Let yourself embrace post-pandemic change

Your source of happiness doesn’t have to stay the same


Courtesy of Wikimedia Commons

Going on walks was a common way to keep busy during quarantine – it also may have changed some people’s perspective on alone time.

Prarthna Batra, Staff Columnist

Three years ago this week, things were very different. The COVID-19 pandemic took the world by storm, impacting the way we interact with the people around us and our surroundings forever. When a life-altering event like this takes place, it will inevitably leave us with a lasting impression, and I know many people who claim the pandemic changed their fundamental character traits. Sometimes that can be hard to accept, but it is a reality. We should all embrace how we’ve changed post-pandemic because maybe that change isn’t a bad thing.

As technology advances, and access to vaccinations increases, our social lives are back to how they were before the pandemic in most ways — but I refrain from using the word “normal.” 

A defining characteristic of our personalities as human beings is whether we are introverts, extroverts, ambiverts or somewhere in between. Although I find it difficult to have a clear-cut definition of introversion and extroversion, I like to think of them as what fuels or recharges your social battery. 

Let me explain. If being around people, talking to strangers or partying sounds energizing after you’ve had a long week at work, you are extroverted. If a quiet evening at home by yourself and the comfort of not having to “entertain” anyone fuels you, then you are more introverted. I don’t think, however, that either label is the be-all, end-all — we’re all a mix of both. Having a balance of self-care and socializing is completely normal, and so is having a different definition of balance from your best friend or family member. Everyone’s needs are different and vary across a spectrum. But after the pandemic, where on that spectrum people identify has been altered.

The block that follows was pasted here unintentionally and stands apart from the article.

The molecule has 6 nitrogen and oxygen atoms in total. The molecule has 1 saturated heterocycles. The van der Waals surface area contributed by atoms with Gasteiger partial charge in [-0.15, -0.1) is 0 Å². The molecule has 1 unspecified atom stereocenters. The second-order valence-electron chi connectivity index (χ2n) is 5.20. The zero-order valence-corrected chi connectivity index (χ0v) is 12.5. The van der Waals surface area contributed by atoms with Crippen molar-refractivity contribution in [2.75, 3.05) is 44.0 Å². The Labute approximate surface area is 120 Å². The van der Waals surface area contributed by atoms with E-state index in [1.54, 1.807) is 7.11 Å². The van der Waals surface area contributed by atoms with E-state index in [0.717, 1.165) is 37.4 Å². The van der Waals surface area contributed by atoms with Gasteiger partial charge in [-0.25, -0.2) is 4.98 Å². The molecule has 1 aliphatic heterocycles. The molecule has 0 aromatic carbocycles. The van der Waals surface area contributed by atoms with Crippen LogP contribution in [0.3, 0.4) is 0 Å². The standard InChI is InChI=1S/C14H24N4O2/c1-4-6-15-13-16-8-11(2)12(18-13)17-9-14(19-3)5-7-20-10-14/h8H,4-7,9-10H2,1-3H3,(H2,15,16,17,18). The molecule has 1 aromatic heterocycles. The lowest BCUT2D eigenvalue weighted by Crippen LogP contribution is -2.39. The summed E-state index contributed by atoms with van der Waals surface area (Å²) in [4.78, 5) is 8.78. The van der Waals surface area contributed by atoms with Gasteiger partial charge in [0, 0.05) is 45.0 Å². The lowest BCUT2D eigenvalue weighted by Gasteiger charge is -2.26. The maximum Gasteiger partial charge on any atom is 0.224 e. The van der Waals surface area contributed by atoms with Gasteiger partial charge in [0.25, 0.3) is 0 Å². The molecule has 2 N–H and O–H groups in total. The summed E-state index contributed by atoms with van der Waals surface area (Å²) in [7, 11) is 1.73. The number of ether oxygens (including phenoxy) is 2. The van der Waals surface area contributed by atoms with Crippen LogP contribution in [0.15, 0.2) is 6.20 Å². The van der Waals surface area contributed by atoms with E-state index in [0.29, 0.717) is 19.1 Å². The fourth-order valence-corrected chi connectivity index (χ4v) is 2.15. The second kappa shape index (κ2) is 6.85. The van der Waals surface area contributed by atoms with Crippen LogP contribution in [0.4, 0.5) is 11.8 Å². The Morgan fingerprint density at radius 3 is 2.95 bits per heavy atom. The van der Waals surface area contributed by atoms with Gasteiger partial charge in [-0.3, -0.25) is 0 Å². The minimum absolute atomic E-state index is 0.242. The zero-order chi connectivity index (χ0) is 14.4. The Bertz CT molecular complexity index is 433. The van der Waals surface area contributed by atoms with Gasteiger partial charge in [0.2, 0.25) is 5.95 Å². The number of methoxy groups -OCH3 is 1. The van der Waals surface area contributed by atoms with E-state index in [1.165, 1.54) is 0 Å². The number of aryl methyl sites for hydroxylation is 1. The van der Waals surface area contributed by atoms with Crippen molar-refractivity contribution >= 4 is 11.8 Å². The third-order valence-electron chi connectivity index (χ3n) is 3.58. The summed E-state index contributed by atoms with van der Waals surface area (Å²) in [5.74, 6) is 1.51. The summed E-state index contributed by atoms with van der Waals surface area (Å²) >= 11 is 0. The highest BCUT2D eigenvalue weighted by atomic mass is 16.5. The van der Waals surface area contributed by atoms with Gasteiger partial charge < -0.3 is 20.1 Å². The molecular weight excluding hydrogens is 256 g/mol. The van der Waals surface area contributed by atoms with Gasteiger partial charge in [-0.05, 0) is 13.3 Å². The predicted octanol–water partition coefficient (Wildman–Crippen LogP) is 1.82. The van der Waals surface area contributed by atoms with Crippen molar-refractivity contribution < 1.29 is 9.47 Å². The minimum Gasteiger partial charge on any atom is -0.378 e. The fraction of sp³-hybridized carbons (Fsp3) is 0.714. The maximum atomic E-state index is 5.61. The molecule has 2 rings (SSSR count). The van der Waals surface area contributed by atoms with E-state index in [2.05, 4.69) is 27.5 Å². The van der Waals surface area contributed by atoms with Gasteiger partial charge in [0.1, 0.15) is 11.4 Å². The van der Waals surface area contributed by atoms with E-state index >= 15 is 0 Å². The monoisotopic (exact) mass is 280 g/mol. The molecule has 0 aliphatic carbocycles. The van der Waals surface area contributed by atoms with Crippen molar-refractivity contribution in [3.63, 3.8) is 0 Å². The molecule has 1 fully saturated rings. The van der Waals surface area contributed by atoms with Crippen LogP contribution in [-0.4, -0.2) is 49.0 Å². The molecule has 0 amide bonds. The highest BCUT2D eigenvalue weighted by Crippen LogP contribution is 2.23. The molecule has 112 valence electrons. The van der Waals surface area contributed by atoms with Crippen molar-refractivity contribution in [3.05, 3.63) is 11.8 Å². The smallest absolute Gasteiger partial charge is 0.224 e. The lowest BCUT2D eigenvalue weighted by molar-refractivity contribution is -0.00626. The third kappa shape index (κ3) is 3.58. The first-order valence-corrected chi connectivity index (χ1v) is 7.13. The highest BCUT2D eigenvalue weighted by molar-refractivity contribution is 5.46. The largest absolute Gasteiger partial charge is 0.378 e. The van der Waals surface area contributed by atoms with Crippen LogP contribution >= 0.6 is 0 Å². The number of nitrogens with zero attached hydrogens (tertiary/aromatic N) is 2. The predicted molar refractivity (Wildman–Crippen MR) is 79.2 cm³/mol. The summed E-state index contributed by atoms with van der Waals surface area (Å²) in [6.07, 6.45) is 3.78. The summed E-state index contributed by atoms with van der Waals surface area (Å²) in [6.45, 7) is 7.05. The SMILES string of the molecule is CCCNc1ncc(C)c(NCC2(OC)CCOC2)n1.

Everyone’s needs are different and vary across a spectrum. But after the pandemic, where on that spectrum people identify has been altered. 

My entire life, I have been extremely extroverted. I thrived in social situations, be it a crowded party, people-watching at a cute coffee shop or even one-on-one time with the people I love. Before the pandemic, I couldn’t bear to spend any time by myself. I would go out of my way to be with others.

Pre-pandemic, no one would ever catch me planning intentional alone time. The pandemic forced me to learn how to spend time with myself. This resulted in long walks with my thoughts, reading books and having solo movie nights. 

Fulfilling my social craving simply wasn’t possible — so these were the things that fueled me. Slowly, intentional alone time inside the house morphed into solo dates. Going out to lunch by myself, going shopping or even something as simple as going to the bookstore by myself. 

Because of the pandemic, the thing I dreaded the most has become something I treasure. I no longer feel the need to constantly be around people. I felt comfortable in my own presence. 

This isn’t to say that I am not extroverted anymore. I still have extrovert qualities. I actively sit outside and do my work on campus when the weather is nice just so I have an excuse to people-watch. Sometimes I will pick a spot in the ZSR atrium where I know I will probably bump into someone and have a conversation. I’ve just become more selective. 

I know not to take my company for granted anymore, so I choose to share my time with people who fill me up and don’t drain me.

Embracing the introverted side of my personality was something I needed. Sure, it was strange at first, but I’ve gotten to know myself better in a way that prepared me for college. 

 The alone time I spent in high school leading up to my freshman year was worthwhile because, as many of us know, freshman year can be lonely at first. You have to know how to tackle that challenge by yourself, be it studying on your own or overcoming the hesitation to eat alone. My alone time is sacred to me — it allows me to reconnect with myself, my thoughts, my passions, and my hobbies. It refuels me as much as it still excites me to see the people I love. 

Many of my current passions wouldn’t be as important to me without the time I had to learn about what I like. Some of my proudest moments and accomplishments are all a result of opening myself up to my more introverted side and taking the time out to work on the things about which I’m truly passionate.

Take time to figure out what suits you best, and live your life the way that makes you feel the best!

The pandemic increased my appreciation for spending time with friends and family, being in social settings, parties, and all things extroverted, but it also helped me gain comfort in the areas I refused to embrace earlier.

Navigating life in this new world is scary and confusing. Embracing a long journey of self-discovery is okay, and if anything, I encourage it. Whether you’re like me, and the pandemic pushed you to look inside yourself, or if you found new social energy in this post-pandemic world, you’re moving in the right direction. 

Take time to figure out what suits you best, and live your life the way that makes you feel the best!